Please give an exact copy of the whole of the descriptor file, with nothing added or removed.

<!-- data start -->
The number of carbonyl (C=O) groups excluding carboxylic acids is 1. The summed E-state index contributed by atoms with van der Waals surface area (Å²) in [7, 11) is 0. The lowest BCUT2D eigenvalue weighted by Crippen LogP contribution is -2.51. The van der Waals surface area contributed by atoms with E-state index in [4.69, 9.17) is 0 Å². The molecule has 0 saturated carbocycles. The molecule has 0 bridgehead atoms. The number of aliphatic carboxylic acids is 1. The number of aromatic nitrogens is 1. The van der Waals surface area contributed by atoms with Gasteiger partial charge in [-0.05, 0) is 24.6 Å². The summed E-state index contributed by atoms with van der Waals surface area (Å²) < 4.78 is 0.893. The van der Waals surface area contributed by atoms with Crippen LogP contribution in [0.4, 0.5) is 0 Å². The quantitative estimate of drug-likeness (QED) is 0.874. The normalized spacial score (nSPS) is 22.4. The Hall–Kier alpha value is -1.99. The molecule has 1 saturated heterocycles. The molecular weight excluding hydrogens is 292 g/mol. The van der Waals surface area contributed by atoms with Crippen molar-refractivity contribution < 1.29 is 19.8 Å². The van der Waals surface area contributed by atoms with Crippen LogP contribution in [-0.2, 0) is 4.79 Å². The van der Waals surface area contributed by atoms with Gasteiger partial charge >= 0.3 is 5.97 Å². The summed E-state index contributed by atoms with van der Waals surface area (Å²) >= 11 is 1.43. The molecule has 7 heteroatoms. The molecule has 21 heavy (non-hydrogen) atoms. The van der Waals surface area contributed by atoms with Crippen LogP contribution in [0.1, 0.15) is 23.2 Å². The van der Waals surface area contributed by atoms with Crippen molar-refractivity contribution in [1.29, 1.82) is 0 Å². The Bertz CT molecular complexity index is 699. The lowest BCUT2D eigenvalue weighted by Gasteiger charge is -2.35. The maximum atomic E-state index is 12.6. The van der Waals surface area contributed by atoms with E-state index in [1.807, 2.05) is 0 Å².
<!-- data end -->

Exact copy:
The number of carbonyl (C=O) groups excluding carboxylic acids is 1. The summed E-state index contributed by atoms with van der Waals surface area (Å²) in [7, 11) is 0. The lowest BCUT2D eigenvalue weighted by Crippen LogP contribution is -2.51. The van der Waals surface area contributed by atoms with E-state index in [4.69, 9.17) is 0 Å². The molecule has 0 saturated carbocycles. The molecule has 0 bridgehead atoms. The number of aliphatic carboxylic acids is 1. The number of aromatic nitrogens is 1. The van der Waals surface area contributed by atoms with Gasteiger partial charge in [-0.05, 0) is 24.6 Å². The summed E-state index contributed by atoms with van der Waals surface area (Å²) < 4.78 is 0.893. The van der Waals surface area contributed by atoms with Crippen LogP contribution in [0.4, 0.5) is 0 Å². The quantitative estimate of drug-likeness (QED) is 0.874. The normalized spacial score (nSPS) is 22.4. The Hall–Kier alpha value is -1.99. The molecule has 1 saturated heterocycles. The molecular weight excluding hydrogens is 292 g/mol. The van der Waals surface area contributed by atoms with Crippen molar-refractivity contribution < 1.29 is 19.8 Å². The van der Waals surface area contributed by atoms with Crippen LogP contribution in [-0.2, 0) is 4.79 Å². The van der Waals surface area contributed by atoms with Gasteiger partial charge >= 0.3 is 5.97 Å². The summed E-state index contributed by atoms with van der Waals surface area (Å²) >= 11 is 1.43. The molecule has 7 heteroatoms. The molecule has 21 heavy (non-hydrogen) atoms. The van der Waals surface area contributed by atoms with Crippen LogP contribution in [0.1, 0.15) is 23.2 Å². The van der Waals surface area contributed by atoms with Crippen molar-refractivity contribution in [1.29, 1.82) is 0 Å². The Bertz CT molecular complexity index is 699. The lowest BCUT2D eigenvalue weighted by Gasteiger charge is -2.35. The maximum atomic E-state index is 12.6. The van der Waals surface area contributed by atoms with E-state index in [1.807, 2.05) is 0 Å².